Whereas the rest of Europe has an unwritten blasphemy law enforced by violent religious
intolerants, Malta quaintly has an official blasphemy law enforced by the police.
In the light of the muslim terrorism in Paris, the Maltese press have been noting the irony the country's Prime Minister Joseph Muscat heading off to Paris to participate in a unity rally, whilst presiding over a country with a blasphemy law that makes
it illegal to acquire or distribute the many issues of Charlie Hebdo featuring religious cartoonery.
Uttering any obscene words - although what constitutes obscene words is not defined - in public is one of the contraventions affecting public order included in Article 338 of the Criminal Code. But Article 342 sets out that if the act involves
blasphemous words or expressions, the offender may be jailed for up to three months, although a fine may be levied instead.
Another contravention listed in Article 338 includes ecclesiastical habits or vestments among the uniforms which cannot be worn without the permission of the authorities.
The Criminal Code also includes three articles which specifically address crimes against the religious sentiment. Article 163 and 164 concern the vilification of religion, granting a privileged position to the Roman Catholic religion - declared to
be Malta's religion in the Constitution - in the process.
Article 163 sets out that whoever publicly vilifies the Roman Catholic Apostolic Religion which is the religion of Malta, or gives offence to the Roman Catholic Apostolic Religion by vilifying those who profess such religion or its ministers, or
anything which forms the object of, or is consecrated to, or is necessarily destined for Roman Catholic worship, shall, on conviction, be liable to imprisonment for a term from one to six months. Article 164 criminalises the same behaviour when
directed towards any cult tolerated by law, but in this case, only a maximum jail term of three months is foreseen.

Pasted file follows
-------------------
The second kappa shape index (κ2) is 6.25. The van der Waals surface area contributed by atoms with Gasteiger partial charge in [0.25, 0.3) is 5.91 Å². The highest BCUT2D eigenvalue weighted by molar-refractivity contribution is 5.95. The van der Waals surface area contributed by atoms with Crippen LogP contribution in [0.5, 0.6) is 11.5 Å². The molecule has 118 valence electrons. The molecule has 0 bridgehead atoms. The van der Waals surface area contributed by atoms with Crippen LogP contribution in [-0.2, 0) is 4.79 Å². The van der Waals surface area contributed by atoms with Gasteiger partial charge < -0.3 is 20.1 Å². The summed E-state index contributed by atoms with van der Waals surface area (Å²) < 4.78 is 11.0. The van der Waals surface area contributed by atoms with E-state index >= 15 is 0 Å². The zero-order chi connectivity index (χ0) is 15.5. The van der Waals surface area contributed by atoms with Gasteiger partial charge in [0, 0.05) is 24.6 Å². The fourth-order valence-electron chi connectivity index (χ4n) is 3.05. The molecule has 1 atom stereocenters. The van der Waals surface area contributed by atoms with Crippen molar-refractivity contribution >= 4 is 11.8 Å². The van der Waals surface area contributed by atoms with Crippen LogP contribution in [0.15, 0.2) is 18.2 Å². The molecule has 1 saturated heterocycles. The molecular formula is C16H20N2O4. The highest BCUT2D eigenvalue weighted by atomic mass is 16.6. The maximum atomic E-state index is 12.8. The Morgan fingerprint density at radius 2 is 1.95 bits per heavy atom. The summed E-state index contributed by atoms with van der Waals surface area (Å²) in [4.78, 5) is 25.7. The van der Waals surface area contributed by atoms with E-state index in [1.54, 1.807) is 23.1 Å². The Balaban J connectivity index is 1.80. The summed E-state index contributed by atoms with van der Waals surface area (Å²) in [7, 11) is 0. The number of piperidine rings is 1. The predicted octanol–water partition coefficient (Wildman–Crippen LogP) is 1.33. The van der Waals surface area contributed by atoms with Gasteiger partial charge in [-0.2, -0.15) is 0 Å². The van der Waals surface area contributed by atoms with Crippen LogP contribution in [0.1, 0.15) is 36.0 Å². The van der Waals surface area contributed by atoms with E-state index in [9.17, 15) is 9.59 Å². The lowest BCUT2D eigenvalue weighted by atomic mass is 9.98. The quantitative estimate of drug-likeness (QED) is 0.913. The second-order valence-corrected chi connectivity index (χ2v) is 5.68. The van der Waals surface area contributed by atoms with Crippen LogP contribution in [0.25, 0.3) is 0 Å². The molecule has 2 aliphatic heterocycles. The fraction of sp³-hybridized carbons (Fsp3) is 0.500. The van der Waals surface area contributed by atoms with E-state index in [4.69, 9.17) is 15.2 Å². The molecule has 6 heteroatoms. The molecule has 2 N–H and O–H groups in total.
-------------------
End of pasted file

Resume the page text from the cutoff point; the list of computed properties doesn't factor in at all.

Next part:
Article 165 criminalises the obstruction of religious services, this time making no distinction between Roman Catholic services and those of other religions tolerated by law. Anyone who obstructs religious services carried out with the assistance of a
minister of religion or in any place of worship or in any public place or place open to the public may be jailed for up to one year, or up to two years if the obstruction involves threats or violence.
A Maltese Charlie Hebdo would clearly fall foul of both Article 163 - the cover of one issue, for instance, carried a depiction of the Trinity engaged in a sexual act - and Article 164.
Due to some of the magazine's more risque content, anyone involved in its production or distribution could also be prosecuted under Article 208, which criminalises the production, acquisition or distribution of obscene or pornographic material, with
offenders liable to imprisonment for up to 1 year.
And it's not as if Maltese blasphemy law is some sort of dormant anachronism from the past. Blasphemy laws are still actively enforced, and a number of people have received suspended jail terms as a result.
A number of people had ended up in Court and charged with vilifying the Roman Catholic religion in the wake of the 2009 Nadur carnival. Then-Archbishop of Malta, Paul Cremona, and Gozo Bishop Mario Grech had jointly urged the authorities to intervene
before the police confirmed that arraignments would take place.
A 26-year-old man who dressed up as Jesus received a one-month jail term suspended for six months after pleading guilty. But a group who dressed up as nuns pleaded not guilty and were acquitted because they were not wearing any religious symbols.
However, another young man received a suspended jail term for vilifying the Roman Catholic religion in 2009: he displayed visuals which included, among other things, Pope John Paul II and a naked woman while DJing at a music festival.